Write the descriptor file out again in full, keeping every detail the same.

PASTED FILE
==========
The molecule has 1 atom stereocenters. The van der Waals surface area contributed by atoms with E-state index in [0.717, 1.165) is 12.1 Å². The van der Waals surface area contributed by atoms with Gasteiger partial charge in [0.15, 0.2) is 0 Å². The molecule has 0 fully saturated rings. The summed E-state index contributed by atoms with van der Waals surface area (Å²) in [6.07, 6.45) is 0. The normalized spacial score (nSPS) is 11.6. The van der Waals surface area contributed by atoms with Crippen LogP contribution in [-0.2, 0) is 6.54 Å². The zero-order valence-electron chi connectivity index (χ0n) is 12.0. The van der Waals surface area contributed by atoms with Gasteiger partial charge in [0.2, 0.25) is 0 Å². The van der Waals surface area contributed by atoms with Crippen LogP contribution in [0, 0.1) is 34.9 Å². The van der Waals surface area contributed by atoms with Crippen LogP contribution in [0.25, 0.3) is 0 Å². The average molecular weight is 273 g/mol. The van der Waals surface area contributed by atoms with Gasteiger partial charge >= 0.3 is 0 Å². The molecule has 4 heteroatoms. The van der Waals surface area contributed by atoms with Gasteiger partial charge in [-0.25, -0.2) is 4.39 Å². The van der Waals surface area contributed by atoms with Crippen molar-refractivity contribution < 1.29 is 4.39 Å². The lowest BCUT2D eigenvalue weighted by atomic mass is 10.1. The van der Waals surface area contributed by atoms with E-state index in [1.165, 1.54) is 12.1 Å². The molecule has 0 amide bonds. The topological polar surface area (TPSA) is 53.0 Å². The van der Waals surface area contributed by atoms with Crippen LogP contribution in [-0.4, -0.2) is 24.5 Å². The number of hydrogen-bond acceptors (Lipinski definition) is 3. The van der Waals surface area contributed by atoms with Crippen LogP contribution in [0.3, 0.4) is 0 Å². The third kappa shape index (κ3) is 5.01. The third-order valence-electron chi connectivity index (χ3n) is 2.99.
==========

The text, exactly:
The molecule has 1 atom stereocenters. The van der Waals surface area contributed by atoms with E-state index in [0.717, 1.165) is 12.1 Å². The van der Waals surface area contributed by atoms with Gasteiger partial charge in [0.15, 0.2) is 0 Å². The molecule has 0 fully saturated rings. The summed E-state index contributed by atoms with van der Waals surface area (Å²) in [6.07, 6.45) is 0. The normalized spacial score (nSPS) is 11.6. The van der Waals surface area contributed by atoms with Crippen LogP contribution in [-0.2, 0) is 6.54 Å². The zero-order valence-electron chi connectivity index (χ0n) is 12.0. The van der Waals surface area contributed by atoms with Gasteiger partial charge in [0.2, 0.25) is 0 Å². The van der Waals surface area contributed by atoms with Crippen LogP contribution in [0, 0.1) is 34.9 Å². The van der Waals surface area contributed by atoms with Crippen LogP contribution in [0.25, 0.3) is 0 Å². The average molecular weight is 273 g/mol. The van der Waals surface area contributed by atoms with Gasteiger partial charge >= 0.3 is 0 Å². The molecule has 4 heteroatoms. The van der Waals surface area contributed by atoms with Gasteiger partial charge in [-0.25, -0.2) is 4.39 Å². The van der Waals surface area contributed by atoms with Crippen molar-refractivity contribution < 1.29 is 4.39 Å². The lowest BCUT2D eigenvalue weighted by atomic mass is 10.1. The van der Waals surface area contributed by atoms with E-state index in [1.165, 1.54) is 12.1 Å². The molecule has 0 amide bonds. The topological polar surface area (TPSA) is 53.0 Å². The van der Waals surface area contributed by atoms with Crippen LogP contribution in [-0.4, -0.2) is 24.5 Å². The number of hydrogen-bond acceptors (Lipinski definition) is 3. The van der Waals surface area contributed by atoms with Crippen LogP contribution in [0.3, 0.4) is 0 Å². The third kappa shape index (κ3) is 5.01. The third-order valence-electron chi connectivity index (χ3n) is 2.99.